investments in traditional delivery systems. Consequently, the leap from low tech to
latest tech is more marked in Africa than in almost any other part of the world (Melly &
Marks, 2000).
Significant challenges, however, do exist for financial-sector organizations operating in
Africa. For instance, merging banking operations into a single cross-border information
system is a major feat in places without electricity supplies or telephone lines. A key
challenge in Africa is to bringing the benefits of the formal first-world economy to the
largely low-income population that depends heavily on local micro-credit and savings

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262 Roberts & Mukonoweshuro

schemes which play an important role in the development process (Moore, 2000).
Electronic banking has the potential to bridge the divide between the formal tax-paying
economy and the dynamic informal economy of the rural areas and to replace expensive
bricks and mortar with more cost-effective systems in a continent where 70% of the
population is still unbanked (Paulson, 2000).
South Africa has a major advantage over other African countries in the area of Internet
access. It has a developed telecommunications infrastructure, which was restructured
in 1996, and although the commercialized Public Telecommunications Operator, Telkom,
initially retained a monopoly in the provision of basic fixed telephony services, in an
agreement with the World Trade Organization under the Agreement on Basic Telecom-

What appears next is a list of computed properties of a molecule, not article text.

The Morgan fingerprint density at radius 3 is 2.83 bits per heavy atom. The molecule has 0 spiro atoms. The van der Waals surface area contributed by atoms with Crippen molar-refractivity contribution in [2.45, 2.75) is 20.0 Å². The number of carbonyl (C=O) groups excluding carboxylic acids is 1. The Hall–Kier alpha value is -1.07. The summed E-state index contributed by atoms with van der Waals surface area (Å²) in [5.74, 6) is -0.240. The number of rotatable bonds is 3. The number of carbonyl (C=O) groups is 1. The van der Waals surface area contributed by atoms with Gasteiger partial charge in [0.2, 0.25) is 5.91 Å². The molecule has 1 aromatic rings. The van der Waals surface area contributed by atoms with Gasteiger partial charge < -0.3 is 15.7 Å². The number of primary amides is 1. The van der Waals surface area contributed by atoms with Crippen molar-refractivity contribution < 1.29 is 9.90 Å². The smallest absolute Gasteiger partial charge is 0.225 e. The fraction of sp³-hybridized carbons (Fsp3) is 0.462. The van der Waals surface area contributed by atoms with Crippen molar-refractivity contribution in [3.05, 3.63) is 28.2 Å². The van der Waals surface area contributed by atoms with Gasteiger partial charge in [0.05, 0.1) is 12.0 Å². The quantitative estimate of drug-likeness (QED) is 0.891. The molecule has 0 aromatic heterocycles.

munications South Africa is bound to liberalize and privatize its telecommunications
sector (Cogburn, 2003). The level of competition in the telecommunications sector is a
key factor determining the price of access to the Internet. Effective competition brings
price down and since most Internet access is through fixed telecommunication lines,
allows for the successful development of Internet-based activity. This has been clearly
demonstrated in relation to the uneven development of Internet activity in Europe
(Waesche, 2003).
The South African government has sought to promote a digital economy and provide
universal access to the Internet and basic telephony in order to redress the socio-
economic ills created by apartheid. To widen access to the Internet in South Africa the
Department of Communication has promoted a range of public access initiatives includ-
ing the development of Multi-Purpose Community Information Centres, the Universal
Service Agency and Public Information Terminals (Cogburn, 2003). Table 2 also includes
data for South Africa from which it is evident that the country is advanced in its access
to the Internet and telecommunications (including cellular access) compared to devel-
oping countries as a whole.
South Africa has a well-developed financial system, in which the South African Reserve
Bank (SARB) has taken the lead on issues concerning e-payments. In 1998, for example,
it developed the South African Multiple Option Settlement (SAMOS) system that allows
real-time settlement between banks (Cogburn, 2003). Indeed, South Africa™s top four
banks are the largest consumers of telecommunication services (Cogburn & Nyaki
Adeya, 2002). All major financial institutions have electronic networks that span the
country, and the networks of the largest banks reach out into other nations. These
institutions already engage in a significant level of e-commerce from web-based elec-
tronic banking, online bill presentation and payment, asset financing, mortgage appli-
cations and online share dealings to unit trusts, insurance product sales and insurance
claims processing. The number of such transactions grew substantially between 1999
and 2000, and they are expected to continue to develop rapidly (Cogburn & Nyaki Adeya,